"You smell nice" he says, taking his usual place in the passenger seat, as I turn the key to start the car. I don't say much in return, a small "thank you", a smile and nod, but he knows I appreciate what he means. And I know that it means we're ok to set off.
It's a worrying world when you've no sense of smell. From the scary realisation of a gas ring left on in the next room to the small irritation of only noticing there's something wrong with the milk when the lumps start surfacing in your tea. It's the embarrassing discomfort, when visitors arrive, of not knowing whether the house smells of cat, or the drains are blocked. It's the worry on a summer's day for the dampness under your arms; the hesitation before you pull off your boots at the end of a long walk. It's the aching frustration of a garden full of roses, whose scent you'll never know, the warmth of new-born baby, you'll never quite recall.
I've been like this for a long time, and after a failed attempt at a surgical solution last year, I've sort of learned to live with it. I thought I knew all the difficulties and had worked round the constraints.
But then we went to Paris.
And for some unknown reason in that capital of fragrance, with a parfumerie on almost every corner, and friends who know, really know, all about scents, I decided I wanted some new perfume.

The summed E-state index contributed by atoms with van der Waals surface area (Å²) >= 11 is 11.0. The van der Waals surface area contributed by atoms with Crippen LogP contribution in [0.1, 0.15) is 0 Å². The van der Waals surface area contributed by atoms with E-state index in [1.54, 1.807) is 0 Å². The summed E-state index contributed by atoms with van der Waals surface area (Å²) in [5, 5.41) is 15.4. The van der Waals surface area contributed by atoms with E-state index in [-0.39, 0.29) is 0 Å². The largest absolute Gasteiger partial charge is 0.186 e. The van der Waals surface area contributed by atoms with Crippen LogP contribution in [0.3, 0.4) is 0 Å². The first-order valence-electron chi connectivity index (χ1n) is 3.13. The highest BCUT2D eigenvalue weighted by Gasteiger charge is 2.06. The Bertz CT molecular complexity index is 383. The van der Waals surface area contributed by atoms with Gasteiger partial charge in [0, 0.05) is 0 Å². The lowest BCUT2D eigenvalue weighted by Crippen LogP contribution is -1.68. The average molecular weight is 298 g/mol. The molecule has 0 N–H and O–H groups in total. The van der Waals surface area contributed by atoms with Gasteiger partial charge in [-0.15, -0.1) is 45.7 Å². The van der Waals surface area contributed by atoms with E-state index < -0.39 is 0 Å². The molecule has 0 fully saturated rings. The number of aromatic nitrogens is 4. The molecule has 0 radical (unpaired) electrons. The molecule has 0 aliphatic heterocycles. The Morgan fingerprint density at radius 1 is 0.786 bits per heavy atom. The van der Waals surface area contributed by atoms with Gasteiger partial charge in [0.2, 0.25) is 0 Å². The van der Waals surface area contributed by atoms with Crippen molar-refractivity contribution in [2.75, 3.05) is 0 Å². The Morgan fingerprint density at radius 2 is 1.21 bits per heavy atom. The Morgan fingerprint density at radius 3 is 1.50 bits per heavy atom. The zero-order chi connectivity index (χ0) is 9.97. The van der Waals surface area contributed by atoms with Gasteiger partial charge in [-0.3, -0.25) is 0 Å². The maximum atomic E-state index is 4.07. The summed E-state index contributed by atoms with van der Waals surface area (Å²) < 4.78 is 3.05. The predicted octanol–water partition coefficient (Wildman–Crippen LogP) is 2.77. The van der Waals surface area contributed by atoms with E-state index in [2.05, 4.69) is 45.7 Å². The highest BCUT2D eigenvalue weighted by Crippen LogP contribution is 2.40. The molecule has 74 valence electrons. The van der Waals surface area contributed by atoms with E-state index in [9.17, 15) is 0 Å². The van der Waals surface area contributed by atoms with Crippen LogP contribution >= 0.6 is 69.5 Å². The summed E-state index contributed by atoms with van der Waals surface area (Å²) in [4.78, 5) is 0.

As we walked through the door of the Parfumerie Nicolai, my confidence sank through the floor. Ahead of me the walls were lined with shelves, each of the shelves holding a line of clear glass bottles. I hung back while the others strode in purposefully, while they read the labels and looked for the scents they already knew. As I watched Kelly and Nathan spraying small strips of white card and waving them gently under each others noses, talking all the time about the different elements of each perfume, I realised that French was not the only language I'd struggle to understand that day.
I tried to look around nonchalantly as they assessed and compared, ranked their favourites and turned down the no-hopers. I looked at Philip as he took his own journey of discovery, testing and pronouncing on the good, bad and indifferent. The terribly polite shop assistant stepped forward to offer his help. He knew he was among connoisseurs, that his careful explanations of the elements would be understood and evaluated. I listened as they exchanged views. I prayed silently that he wouldn't notice me, but of course he did. "What do you like?" He asked, fully expecting that, like my friends I'd have a clear range of preferences. How was he to know, that in the centre of all those scents I could smell nothing. Absolutely nothing. "I'm sorry" I mumbled, "my nose - it is broken..."
I tried to sense something, I really did. Breathing deeply, I licked my lips and inhaled, hoping that I might taste what I couldn't smell; but nothing. I wanted to leave, but the others were still engrossed. I thought about stepping outside, pretending I was too hot. Then I heard them all talking,
"I like this one, what do you think?"
"Yes, that's good, I think that might suit her"
"I agree, and that's the first one we've all liked."
"That must be the one"
In a few more minutes it was done. And the terribly polite shop assistant handed me my very own bottle of perfume in a small white bag.
I wore it for the rest of the holiday and each time I did, one of them said "you smell nice." I've worn it every day since, I've even looked it up on the internet and apparently it smells of orange, cinnamon and vanilla. Perhaps it does, though the truth is, I'll never know. To me, my small bottle of perfume will always smell of Paris and friendship.